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Darwin Correspondence Project

York Minster (Elleparu)

york_minster_1832.jpg

York Minster in 1832
CUL CCA.24.2
York Minster in 1832 from 'Fuegians' in The narrative of the voyages of H.M. Ships Adventure and Beagle. Vol.2. FitzRoy, R. 1839. Proceedings of the second expedition, 1831-36. 'Fuegians' [plate] pp.324-325
Cambridge University Library

York Minster was known as Elleparu among the Alakaluf, or canoe people from the western part of Tierra del Fuego. He was captured by FitzRoy in 1830 after one the small boats used for surveying the narrow inlets of the coast of Tierra del Fuego had been stolen. During a relentless hunt for the lost vessel, several Fuegians were taken hostage by FitzRoy, who promised their release on the return of the boat. In the end, he kept only one hostage, a young girl called Yokcushlu. During his search for the boat, FitzRoy realised the need to become better acquainted with the Fuegian language. He therefore decided to take another Fuegian captive, to act as an intermediary between the English and the indigenous people of Tierra del Fuego. He chose Elleparu, the youngest man in the first canoe that drew up alongside the Beagle in Christmas Sound. Elleparu was called York Minster by the crew because he was picked up close to a spectacular promontory on the coast named after the cathedral.

On board, Elleparu, about twenty-six years old and described as stout and very strong, was washed and given European clothes. He was sullen unless in the company of Yokcushlu or a second man captured by FitzRoy, who came to be known as Boat Memory. All three belonged to the Alakaluf tribe from the west of the country, but when FitzRoy realised that the peoples of Tierra del Fuego comprised several tribes with different languages, he decided to take a fourth captive from another group, in order to improve his chances of establishing communication. He selected a fourteen-year old Yahgan boy named Orundellico, who was called Jemmy Button by the Beagle crew. The Yahgan were enemies of the Alakaluf, so Elleparu and the others taunted Orundellico when he first came on board. FitzRoy saw this incident as ‘droll’, and it did not stop him from formulating a plan to educate and instruct in religion his Fuegian captives in England in the hope that this would have positive consequences when they returned to their homeland.  

By the time the Beagle reached England, the Fuegians had created a good impression among the crew, except for Elleparu, whom FitzRoy regarded as a ‘displeasing specimen of uncivilized  human nature’ (Narrative 2: 2). While being educated at Walthamstow infants’ school, both Yokcushlu and Orundellico made friends and were quick to learn, but the much older Elleparu, more isolated following Boat memory’s death, was seen as uncooperative, surly, and stubborn. Moreover, Elleparu began to take an obssessive interest in Yokcushlu, and during the return voyage to Tierra del Fuego they were betrothed, even though Yokcushlu appeared to like Orundellico better.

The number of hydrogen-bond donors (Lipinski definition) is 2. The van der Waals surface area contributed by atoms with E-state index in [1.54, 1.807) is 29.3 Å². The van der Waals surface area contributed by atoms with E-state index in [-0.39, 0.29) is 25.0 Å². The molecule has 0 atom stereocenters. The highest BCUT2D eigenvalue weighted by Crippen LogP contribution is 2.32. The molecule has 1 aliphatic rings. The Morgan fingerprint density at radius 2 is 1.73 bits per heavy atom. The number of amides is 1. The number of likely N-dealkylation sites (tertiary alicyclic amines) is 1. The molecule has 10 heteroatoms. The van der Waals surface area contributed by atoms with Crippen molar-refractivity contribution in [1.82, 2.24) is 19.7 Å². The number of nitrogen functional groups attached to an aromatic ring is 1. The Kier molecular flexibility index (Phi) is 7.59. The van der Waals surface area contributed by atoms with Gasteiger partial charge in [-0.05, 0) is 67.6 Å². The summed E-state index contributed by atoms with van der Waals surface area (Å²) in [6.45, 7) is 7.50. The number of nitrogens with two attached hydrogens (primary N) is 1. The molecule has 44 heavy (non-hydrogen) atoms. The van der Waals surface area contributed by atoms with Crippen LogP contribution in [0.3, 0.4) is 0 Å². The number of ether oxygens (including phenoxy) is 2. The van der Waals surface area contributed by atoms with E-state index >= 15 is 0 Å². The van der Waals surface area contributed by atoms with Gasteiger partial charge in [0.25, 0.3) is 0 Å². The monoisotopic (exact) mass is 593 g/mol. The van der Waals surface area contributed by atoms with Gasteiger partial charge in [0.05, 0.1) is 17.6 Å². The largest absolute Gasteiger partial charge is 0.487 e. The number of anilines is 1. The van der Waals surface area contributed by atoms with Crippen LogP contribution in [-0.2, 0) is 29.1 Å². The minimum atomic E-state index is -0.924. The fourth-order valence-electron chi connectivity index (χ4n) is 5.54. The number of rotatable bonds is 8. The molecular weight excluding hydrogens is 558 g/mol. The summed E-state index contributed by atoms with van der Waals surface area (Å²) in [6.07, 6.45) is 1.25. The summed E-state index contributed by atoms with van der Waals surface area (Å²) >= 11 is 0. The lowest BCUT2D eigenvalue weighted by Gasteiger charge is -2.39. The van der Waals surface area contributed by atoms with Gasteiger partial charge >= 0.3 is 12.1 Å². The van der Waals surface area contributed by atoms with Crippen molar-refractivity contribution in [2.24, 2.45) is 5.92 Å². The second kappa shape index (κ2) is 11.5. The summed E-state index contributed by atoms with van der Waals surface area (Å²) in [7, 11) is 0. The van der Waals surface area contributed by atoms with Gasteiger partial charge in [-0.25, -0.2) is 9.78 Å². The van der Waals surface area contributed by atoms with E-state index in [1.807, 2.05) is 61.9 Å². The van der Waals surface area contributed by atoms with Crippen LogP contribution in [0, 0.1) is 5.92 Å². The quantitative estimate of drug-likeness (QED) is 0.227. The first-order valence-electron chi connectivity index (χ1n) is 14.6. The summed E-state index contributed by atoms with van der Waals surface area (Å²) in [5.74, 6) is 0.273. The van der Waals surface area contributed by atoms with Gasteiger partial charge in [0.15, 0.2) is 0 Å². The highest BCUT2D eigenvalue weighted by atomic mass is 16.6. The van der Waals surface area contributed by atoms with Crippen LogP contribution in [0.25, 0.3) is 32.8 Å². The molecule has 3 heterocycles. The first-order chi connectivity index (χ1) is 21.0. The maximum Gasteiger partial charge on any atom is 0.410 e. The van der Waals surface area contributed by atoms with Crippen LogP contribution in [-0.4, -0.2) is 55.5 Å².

When bad weather prevented FitzRoy from returning Elleparu and Yokcushlu to the Alakaluf region in western Tierra del Fuego, Elleparu insisted that they disembark in Orundellico’s home area togerher with the missionary Richard Matthews. Within days, however, FitzRoy decided that it was too dangerous for Matthews to remain in Tierra del Fuego. After some time in the Yamana region, Elleparu and Yokcushlu decided to return to their own country. Elleparu persuaded Orundellico and his mother to come with him, only to abandon them en route and steal all their belongings. FitzRoy believed that Elleparu had this in mind when he asked to disembark with Orundellico. 

Little more is heard of Elleparu. Orundellico later mentioned that Elleparu had cried over the death of Boat Memory, and, in Darwin’s opinion, Elleparu came the closest to expressing a religious feeling when he warned of retribution in the form of violent weather for wasteful or evil acts. In the end, Elleparu experienced a far worse form of retribution for treachery: in 1873, his wife, Yokcushlu, reported that he had been killed in retaliation for having murdered a man.

References:

Chapman, Anne. 2010. European encounters with the Yamana people of Cape Horn, before and after Darwin. Cambridge: Cambridge University Press.

Hazlewood, Nick. 2000. Savage. The life and times of Jemmy Button. London: Hodder and Stoughton.

Darwin, C. R. 1845. Journal of researches into the natural history and geology of the countries visited during the voyage of H.M.S. Beagle round the world, under the Command of Capt. Fitz Roy, R.N. 2d edition. London: John Murray.

NarrativeNarrative of the surveying voyages of His Majesty’s ships Adventure and Beagle, between the years 1826 and 1836. [Edited by Robert FitzRoy.] 3 vols. and appendix. London: Henry Colburn. 1839.